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Star-Close Versus Angio-Seal for Femoral Artery Hemostasis (CLOSE)

This study has been withdrawn prior to enrollment.
Sponsor:
ClinicalTrials.gov Identifier:
NCT00590356
First Posted: January 10, 2008
Last Update Posted: December 8, 2016
The safety and scientific validity of this study is the responsibility of the study sponsor and investigators. Listing a study does not mean it has been evaluated by the U.S. Federal Government. Read our disclaimer for details.
Collaborator:
CardioVascular Research Foundation, Korea
Information provided by (Responsible Party):
Seung-Jung Park, CardioVascular Research Foundation, Korea
  Purpose
This study was designed to evaluate the efficacy and safety of Starclose (Abbott Vascular Devices) for femoral access site closure in patients undergoing PCI compared to Angio-Seal STS Plus (St. Jude Medical).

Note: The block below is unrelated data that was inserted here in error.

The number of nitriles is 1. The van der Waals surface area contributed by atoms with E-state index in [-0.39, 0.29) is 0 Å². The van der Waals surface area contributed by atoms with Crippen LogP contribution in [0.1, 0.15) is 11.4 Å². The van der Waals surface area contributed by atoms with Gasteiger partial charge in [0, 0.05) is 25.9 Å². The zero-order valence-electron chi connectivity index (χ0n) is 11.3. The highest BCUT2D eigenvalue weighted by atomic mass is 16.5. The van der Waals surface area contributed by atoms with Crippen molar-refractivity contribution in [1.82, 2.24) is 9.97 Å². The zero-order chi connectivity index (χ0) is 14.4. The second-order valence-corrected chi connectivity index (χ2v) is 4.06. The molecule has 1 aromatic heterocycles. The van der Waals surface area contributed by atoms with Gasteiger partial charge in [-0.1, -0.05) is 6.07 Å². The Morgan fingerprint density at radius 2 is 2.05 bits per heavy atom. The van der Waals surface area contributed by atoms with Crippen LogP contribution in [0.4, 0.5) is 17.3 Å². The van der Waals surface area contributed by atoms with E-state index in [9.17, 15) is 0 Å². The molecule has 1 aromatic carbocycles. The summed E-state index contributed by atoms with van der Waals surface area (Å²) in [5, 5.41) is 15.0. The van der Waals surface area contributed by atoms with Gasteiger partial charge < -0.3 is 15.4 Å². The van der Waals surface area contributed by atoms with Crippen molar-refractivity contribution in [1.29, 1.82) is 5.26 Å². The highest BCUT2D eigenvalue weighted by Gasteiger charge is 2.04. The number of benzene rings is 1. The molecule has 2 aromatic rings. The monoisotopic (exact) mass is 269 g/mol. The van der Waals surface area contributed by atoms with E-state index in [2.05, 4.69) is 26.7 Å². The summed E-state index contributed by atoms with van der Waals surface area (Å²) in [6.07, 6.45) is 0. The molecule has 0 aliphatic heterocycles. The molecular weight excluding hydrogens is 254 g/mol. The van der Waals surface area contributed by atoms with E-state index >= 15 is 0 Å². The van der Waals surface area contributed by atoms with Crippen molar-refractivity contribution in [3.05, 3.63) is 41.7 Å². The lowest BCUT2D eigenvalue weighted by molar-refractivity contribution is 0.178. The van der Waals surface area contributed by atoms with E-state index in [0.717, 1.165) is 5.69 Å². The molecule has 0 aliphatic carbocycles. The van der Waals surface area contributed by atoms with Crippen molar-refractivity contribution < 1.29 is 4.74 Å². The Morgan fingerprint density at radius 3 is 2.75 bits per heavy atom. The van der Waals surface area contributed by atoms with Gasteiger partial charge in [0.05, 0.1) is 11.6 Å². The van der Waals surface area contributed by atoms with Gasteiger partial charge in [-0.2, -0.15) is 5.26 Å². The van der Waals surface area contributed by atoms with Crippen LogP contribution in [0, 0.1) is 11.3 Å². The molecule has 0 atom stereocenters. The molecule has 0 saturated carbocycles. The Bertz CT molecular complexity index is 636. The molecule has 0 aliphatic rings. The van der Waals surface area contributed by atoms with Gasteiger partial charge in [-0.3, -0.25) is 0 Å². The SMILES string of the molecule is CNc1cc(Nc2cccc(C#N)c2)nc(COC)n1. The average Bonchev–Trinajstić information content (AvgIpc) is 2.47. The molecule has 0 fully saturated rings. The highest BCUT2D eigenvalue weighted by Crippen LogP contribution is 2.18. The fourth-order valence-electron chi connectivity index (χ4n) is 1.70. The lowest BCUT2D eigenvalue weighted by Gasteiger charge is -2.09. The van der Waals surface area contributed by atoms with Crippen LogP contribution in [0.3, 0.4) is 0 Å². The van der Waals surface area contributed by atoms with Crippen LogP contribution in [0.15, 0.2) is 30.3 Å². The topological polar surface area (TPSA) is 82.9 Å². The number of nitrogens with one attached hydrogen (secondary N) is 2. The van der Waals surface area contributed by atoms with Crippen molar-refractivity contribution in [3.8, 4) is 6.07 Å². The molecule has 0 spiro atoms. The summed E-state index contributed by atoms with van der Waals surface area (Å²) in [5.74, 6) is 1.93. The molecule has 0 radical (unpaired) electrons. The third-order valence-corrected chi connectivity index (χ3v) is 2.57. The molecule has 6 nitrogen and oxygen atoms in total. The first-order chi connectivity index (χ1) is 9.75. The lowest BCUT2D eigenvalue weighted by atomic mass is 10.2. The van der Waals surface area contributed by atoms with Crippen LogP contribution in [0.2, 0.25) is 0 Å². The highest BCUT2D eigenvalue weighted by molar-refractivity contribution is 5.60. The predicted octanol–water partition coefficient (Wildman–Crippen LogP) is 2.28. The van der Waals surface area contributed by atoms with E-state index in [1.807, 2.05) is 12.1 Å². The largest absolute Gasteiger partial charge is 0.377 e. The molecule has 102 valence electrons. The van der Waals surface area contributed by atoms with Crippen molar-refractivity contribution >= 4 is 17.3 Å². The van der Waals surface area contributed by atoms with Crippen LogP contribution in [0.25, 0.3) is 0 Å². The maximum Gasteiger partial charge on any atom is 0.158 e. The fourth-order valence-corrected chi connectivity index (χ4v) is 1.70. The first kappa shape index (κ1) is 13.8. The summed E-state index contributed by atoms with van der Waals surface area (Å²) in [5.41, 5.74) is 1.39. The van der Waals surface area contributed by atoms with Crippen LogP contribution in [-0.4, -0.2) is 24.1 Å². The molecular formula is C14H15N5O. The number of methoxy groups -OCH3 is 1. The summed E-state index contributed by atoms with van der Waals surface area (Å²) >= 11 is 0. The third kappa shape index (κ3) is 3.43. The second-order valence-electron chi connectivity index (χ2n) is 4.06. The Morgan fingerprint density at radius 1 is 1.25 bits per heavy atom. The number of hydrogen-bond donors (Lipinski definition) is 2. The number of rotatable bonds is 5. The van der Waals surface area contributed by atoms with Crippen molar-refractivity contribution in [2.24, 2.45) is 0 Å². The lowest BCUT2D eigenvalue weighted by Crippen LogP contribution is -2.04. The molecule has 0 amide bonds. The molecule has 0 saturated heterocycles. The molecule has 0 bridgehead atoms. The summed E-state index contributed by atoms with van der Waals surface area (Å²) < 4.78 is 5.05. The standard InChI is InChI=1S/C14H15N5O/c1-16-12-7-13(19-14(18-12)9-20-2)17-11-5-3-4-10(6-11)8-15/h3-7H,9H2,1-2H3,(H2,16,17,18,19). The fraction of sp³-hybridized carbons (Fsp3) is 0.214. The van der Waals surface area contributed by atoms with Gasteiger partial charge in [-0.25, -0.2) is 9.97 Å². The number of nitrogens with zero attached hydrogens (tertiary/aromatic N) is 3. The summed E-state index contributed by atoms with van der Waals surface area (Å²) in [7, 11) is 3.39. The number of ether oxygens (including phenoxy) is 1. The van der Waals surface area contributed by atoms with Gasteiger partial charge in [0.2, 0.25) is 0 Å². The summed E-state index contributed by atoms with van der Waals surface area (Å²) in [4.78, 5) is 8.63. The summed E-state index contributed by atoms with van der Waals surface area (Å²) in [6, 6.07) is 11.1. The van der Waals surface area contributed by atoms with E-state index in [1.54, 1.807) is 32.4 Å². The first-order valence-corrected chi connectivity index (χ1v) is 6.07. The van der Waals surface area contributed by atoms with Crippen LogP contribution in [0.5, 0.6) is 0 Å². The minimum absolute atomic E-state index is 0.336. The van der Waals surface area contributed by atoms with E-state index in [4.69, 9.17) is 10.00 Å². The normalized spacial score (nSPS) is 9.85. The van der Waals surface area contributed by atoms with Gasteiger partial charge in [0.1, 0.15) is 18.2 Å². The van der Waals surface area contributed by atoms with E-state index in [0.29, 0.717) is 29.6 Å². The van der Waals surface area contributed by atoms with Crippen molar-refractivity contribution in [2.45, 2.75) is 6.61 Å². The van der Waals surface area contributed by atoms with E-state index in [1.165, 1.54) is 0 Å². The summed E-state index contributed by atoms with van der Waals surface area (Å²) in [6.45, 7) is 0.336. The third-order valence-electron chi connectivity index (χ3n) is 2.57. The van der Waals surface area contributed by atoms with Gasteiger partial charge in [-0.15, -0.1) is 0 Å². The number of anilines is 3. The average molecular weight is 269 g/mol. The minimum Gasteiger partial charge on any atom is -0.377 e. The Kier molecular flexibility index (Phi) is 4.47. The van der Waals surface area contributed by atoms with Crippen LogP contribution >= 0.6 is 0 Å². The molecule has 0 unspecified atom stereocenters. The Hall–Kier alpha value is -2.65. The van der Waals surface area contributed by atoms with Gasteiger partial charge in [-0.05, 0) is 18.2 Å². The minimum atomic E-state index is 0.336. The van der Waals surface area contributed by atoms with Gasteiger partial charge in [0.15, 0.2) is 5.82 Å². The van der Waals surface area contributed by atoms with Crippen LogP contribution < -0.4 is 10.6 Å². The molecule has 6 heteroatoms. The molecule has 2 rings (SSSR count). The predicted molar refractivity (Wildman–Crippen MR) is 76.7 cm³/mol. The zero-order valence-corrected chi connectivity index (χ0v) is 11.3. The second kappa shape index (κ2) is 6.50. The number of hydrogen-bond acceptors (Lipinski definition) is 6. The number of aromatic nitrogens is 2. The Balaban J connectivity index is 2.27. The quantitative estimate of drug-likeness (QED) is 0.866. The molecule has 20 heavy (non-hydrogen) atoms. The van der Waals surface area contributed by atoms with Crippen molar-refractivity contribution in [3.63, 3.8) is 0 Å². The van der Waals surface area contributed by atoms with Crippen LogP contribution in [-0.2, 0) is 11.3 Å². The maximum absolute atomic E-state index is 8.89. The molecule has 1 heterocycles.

Condition Intervention Phase
Percutaneous Intervention Via Femoral Artery Device: StarClose® Device: AngioSeal® Phase 4

Study Type: Interventional
Study Design: Allocation: Randomized
Intervention Model: Parallel Assignment
Masking: Single (Participant)
Primary Purpose: Treatment
Official Title: A Randomized Comparison of Percutaneous CLip-based Vascular Occluder (Star-Close) Versus Bio-absorble Hemostatic Device (Angio-SEal) for Femoral Artery Hemostasis After Percutaneous Coronary Intervention

Further study details as provided by Seung-Jung Park, CardioVascular Research Foundation, Korea:

Primary Outcome Measures:
  • Composite of major vascular complications necessitating surgical or percutaneous repair. [ Time Frame: 30-days after randomization ]

Secondary Outcome Measures:
  • The time to hemostasis. [ Time Frame: 30-days after treatment ]
  • Procedure time. [ Time Frame: 30-days after treatment ]
  • Device success. [ Time Frame: 30-days after treatment ]
  • Procedure success. [ Time Frame: 30-days after treatment ]
  • Time to ambulation. [ Time Frame: 30-days after treatment ]
  • Time to discharge. [ Time Frame: 30-days after treatment ]
  • Subject's comfort level during the deployment of the StarClose using the 11-point Box Scale (BS-11). [ Time Frame: 30-days after treatment ]

Enrollment: 0
Study Start Date: March 2007
Estimated Study Completion Date: June 2008